Redistricting

Redistricting

Redistricting

The League of Women Voters believes responsibility for redistricting should be vested in an independent special commission, with a membership that reflects the diversity of the unit of government, including citizens at large, representatives of public interest groups, and members of minority groups.

Why it matters

Political and racial gerrymandering distorts and undermines representative democracy by allowing officials to select their voters rather than voters to elect their officials. When done for purposes of racial discrimination or to ensure the dominance of one political party, gerrymandering runs counter to equal voting rights for all eligible voters.

Watch the video - The Basic Math of Gerrymandering 

 

What we’re doing

Our League in conjunction with the State and National  supports apportionment and redistricting based substantially on population of all voting districts, with additional consideration given to compact and contiguous territory and with respect given to municipal boundaries. 

We are working closely with Fair Districts PA and the goal is to create an 11-member commission in charge of both legislative and congressional redistricting. It would be charged with analyzing U.S. Census data, drawing district maps, and preparing a redistricting plan. The commission would be required to hold public meetings across the state before maps were drawn, and again after to collect public feedback.

We are supporting the following bi-partisian legislation designed to create one independent citizens commission in time for the next round of congressional and legislative redistricting following the 2020 U.S. Census.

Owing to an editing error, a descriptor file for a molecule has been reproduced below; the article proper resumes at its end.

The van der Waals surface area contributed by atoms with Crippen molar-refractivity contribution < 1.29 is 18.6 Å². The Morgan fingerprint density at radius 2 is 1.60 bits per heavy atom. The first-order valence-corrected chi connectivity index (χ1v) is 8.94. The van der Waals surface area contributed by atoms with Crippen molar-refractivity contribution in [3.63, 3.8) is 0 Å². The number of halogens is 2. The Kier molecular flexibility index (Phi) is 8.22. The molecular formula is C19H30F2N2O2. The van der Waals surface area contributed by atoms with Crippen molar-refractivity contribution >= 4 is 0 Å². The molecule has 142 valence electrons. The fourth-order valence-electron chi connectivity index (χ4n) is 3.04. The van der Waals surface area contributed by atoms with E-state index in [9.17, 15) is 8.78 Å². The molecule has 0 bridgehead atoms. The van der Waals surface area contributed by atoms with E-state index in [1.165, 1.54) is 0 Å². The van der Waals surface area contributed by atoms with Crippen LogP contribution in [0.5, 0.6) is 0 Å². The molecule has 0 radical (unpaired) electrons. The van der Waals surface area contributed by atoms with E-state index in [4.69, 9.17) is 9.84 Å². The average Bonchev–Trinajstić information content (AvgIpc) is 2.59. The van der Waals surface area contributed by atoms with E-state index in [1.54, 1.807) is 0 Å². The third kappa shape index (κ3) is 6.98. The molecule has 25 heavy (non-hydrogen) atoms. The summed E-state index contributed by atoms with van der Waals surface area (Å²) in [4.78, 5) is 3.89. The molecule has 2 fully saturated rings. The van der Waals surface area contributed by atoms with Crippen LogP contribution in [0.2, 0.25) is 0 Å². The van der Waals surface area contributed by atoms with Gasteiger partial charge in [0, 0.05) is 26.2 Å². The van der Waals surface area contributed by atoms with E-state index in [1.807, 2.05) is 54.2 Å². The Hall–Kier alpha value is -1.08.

• HB 22 would amend the PA Constitution to create an independent redistricting commission for both congressional and legislative redistricting.
  • HB 23 would create an independent commission just for congressional redistricting.

With passage of HB 23 in the 2019-20 session, selection and training of commissioners could happen in early 2021. Because amending the Constitution means passing a bill in consecutive two-year sessions followed by a voter referendum, the earliest voters could approve a new commission for legislative redistricting would be the May 2021 primary election. At that point, the already-in-place congressional redistricting commission would be given the additional task of legislative redistricting in time for a November 2021 deadline.

The Governor’s Redistricting Reform Commission held public hearings throughout Pennsylvania to gather testimony from citizens on their redistricting views. Our League was present and spoke at the hearing held in May 2019 in Philadelphia. The Commission report, released at the end of August 2019, is complete the report and links to supporting material is available here.

Consistently, the people of Pennsylvania heard by the Commission shared these strong preferences: 

Who Should Draw the Maps? • As much as possible, citizens, not politicians, should hold the pen that draws and revises election maps. 

What Criteria Should be Used? • The criteria and values by which the maps are drawn should be clear, consistent and accountable. 

How Should the Process Work? • The map-drawing process should be straightforward, open, and transparent.

The ideas in the report, like the ideas in current HB 22 and 23, add to the national conversation on a series of essential questions:

  • What selection process most effectively ensures the independence of a citizens commission?
  • What selection process can guarantee commission diversity and protection of minority points of view?
  • What values take precedence in determining district lines?
  • IS there an appropriate role for legislators in the process? Who should have the final say in approving maps?
  • What would a truly “accountable” process look like?

What can you do

For additional information contact League Member, Marita Green